When you hear saltwater, most people think of the ocean, not swimming pool water. But now millions of pools worldwide are saltwater pools, so let’s take a look at what having a saltwater pool means. But before we get to that, I mentioned ocean water, and if you have ever gotten a mouthful of ocean water, then you know how salty the water tastes. A saltwater pool is not the same; in fact, just a drop of water from a saltwater chlorinated pool contains less salt than a human tear.

Take a look at this list of salt levels:

Ocean Water – 35,000 PPM

Human Tear – 9,000 PPM

Saltwater Pools – 3,000 PPM

What is a Saltwater Pool?
Swimming pool water must have a salt concentration of 3,000 ppm (parts per million) before a salt chlorine generator can operate. Once the salt concentration has reached 3,000 ppm,

the salt chlorine generator (also known as a salt system or a salt chlorinator) creates chlorine from sodium chloride (salt) to sanitize the pool water. So you still have a chlorine pool, it’s just a different type of chlorine.

How does it work?
As saltwater travels through the swimming pool’s circulation system, it enters the salt chlorine generator and passes through a salt cell. As the saltwater flows through the cell, a low-voltage direct current is applied to flat, rectangular plates inside the cell, initiating electrolysis. Through electrolysis, salt and water break up into hydrogen gas and hypochlorous acid. The hydrogen gas leaves the swimming pool water in the form of small bubbles. The hypochlorous acid sanitizes the swimming pool water and ultimately reverts into salt, and the process repeats. So, instead of pouring chlorine into your pool or adding tablets, the generator is continuously creating it.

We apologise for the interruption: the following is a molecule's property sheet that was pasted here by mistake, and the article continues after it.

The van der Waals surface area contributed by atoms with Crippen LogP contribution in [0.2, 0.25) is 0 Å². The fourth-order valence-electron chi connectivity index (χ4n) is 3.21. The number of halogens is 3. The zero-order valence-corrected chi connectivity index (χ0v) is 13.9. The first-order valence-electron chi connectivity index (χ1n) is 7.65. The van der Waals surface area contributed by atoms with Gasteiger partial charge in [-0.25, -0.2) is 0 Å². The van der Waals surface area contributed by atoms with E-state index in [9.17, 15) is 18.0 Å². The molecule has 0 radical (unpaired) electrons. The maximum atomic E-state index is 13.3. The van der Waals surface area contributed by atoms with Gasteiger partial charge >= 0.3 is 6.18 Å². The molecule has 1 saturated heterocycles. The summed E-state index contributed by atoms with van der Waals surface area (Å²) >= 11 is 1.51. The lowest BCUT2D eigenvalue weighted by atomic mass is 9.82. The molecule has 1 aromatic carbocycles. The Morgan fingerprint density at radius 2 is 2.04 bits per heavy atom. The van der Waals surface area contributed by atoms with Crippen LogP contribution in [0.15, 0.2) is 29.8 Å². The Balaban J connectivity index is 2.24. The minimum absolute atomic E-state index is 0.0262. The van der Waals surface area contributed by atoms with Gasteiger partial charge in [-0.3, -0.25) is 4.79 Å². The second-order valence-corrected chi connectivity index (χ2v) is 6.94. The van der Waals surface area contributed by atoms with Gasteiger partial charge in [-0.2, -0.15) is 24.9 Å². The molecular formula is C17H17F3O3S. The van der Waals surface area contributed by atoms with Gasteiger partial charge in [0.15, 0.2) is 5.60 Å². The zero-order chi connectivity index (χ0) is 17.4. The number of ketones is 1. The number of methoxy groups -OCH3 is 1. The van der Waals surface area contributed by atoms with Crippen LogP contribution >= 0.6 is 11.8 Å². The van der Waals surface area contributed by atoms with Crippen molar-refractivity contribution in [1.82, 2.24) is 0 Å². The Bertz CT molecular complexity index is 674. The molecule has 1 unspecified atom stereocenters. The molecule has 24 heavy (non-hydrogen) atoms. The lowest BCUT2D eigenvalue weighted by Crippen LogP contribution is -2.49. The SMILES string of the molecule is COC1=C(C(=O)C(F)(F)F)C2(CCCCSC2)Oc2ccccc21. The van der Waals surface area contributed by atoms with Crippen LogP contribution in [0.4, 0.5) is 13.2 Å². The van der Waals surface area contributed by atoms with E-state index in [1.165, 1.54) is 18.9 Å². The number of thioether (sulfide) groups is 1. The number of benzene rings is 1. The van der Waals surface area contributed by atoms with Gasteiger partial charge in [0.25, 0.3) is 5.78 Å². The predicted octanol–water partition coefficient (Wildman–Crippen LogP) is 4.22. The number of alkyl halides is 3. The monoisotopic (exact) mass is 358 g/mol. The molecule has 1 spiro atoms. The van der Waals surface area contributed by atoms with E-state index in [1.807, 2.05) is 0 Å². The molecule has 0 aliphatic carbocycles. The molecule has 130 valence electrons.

Advantages of Salt Chlorination

  • Saves up to 50% over traditional chlorine

  • Salt water is gentler on skin, hair, & eyes

  • Saltwater feels soft and silky

  • Saltwater pools are easier to maintain

  • No smelly chloramines

  • You don’t have to handle harsh chemicals

Disadvantages of Salt Chlorination

  • Initially, the cost is more

  • Requires great diligence in keeping the pH balanced

  • Salt is corrosive, and can damage pool parts and accessories if the water chemistry is not regularly monitored and maintained - salt chlorination is not a set it & forget it chemistry option

  • Salt cells have a high replacement cost

As you can see, there are both advantages and disadvantages of maintaining a saltwater swimming pool. It comes down to personal preference and deciding what the priorities are for you and your family.